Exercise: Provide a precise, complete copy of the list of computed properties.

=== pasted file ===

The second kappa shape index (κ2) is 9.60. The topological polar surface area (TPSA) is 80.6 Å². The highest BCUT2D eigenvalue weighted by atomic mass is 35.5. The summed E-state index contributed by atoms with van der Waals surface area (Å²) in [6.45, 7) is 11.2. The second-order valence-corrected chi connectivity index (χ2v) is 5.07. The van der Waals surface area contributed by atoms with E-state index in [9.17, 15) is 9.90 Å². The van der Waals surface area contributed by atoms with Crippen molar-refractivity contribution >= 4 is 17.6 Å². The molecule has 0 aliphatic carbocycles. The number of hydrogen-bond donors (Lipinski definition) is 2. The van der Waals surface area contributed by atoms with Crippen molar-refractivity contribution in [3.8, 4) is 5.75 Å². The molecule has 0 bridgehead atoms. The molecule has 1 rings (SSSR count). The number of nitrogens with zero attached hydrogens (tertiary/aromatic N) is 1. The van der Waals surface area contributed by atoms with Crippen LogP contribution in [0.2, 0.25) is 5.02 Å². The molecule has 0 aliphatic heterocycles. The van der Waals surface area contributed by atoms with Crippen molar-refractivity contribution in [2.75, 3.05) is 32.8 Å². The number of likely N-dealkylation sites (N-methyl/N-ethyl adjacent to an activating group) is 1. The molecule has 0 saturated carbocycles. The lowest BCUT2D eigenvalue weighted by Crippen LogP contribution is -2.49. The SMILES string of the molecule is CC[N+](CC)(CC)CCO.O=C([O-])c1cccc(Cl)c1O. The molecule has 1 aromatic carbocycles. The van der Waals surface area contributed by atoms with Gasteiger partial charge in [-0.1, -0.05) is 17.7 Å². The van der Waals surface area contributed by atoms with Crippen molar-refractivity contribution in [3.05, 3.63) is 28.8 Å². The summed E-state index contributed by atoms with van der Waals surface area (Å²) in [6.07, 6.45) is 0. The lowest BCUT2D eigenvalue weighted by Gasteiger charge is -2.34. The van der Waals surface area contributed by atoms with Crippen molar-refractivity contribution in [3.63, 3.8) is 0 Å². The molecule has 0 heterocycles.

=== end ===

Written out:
The second kappa shape index (κ2) is 9.60. The topological polar surface area (TPSA) is 80.6 Å². The highest BCUT2D eigenvalue weighted by atomic mass is 35.5. The summed E-state index contributed by atoms with van der Waals surface area (Å²) in [6.45, 7) is 11.2. The second-order valence-corrected chi connectivity index (χ2v) is 5.07. The van der Waals surface area contributed by atoms with E-state index in [9.17, 15) is 9.90 Å². The van der Waals surface area contributed by atoms with Crippen molar-refractivity contribution >= 4 is 17.6 Å². The molecule has 0 aliphatic carbocycles. The number of hydrogen-bond donors (Lipinski definition) is 2. The van der Waals surface area contributed by atoms with Crippen molar-refractivity contribution in [3.8, 4) is 5.75 Å². The molecule has 0 bridgehead atoms. The molecule has 1 rings (SSSR count). The number of nitrogens with zero attached hydrogens (tertiary/aromatic N) is 1. The van der Waals surface area contributed by atoms with Crippen LogP contribution in [0.2, 0.25) is 5.02 Å². The molecule has 0 aliphatic heterocycles. The van der Waals surface area contributed by atoms with Crippen molar-refractivity contribution in [2.75, 3.05) is 32.8 Å². The number of likely N-dealkylation sites (N-methyl/N-ethyl adjacent to an activating group) is 1. The molecule has 0 saturated carbocycles. The lowest BCUT2D eigenvalue weighted by Crippen LogP contribution is -2.49. The SMILES string of the molecule is CC[N+](CC)(CC)CCO.O=C([O-])c1cccc(Cl)c1O. The molecule has 1 aromatic carbocycles. The van der Waals surface area contributed by atoms with Gasteiger partial charge in [-0.1, -0.05) is 17.7 Å². The van der Waals surface area contributed by atoms with Crippen molar-refractivity contribution in [3.05, 3.63) is 28.8 Å². The summed E-state index contributed by atoms with van der Waals surface area (Å²) in [6.07, 6.45) is 0. The lowest BCUT2D eigenvalue weighted by Gasteiger charge is -2.34. The van der Waals surface area contributed by atoms with Crippen molar-refractivity contribution in [3.63, 3.8) is 0 Å². The molecule has 0 heterocycles.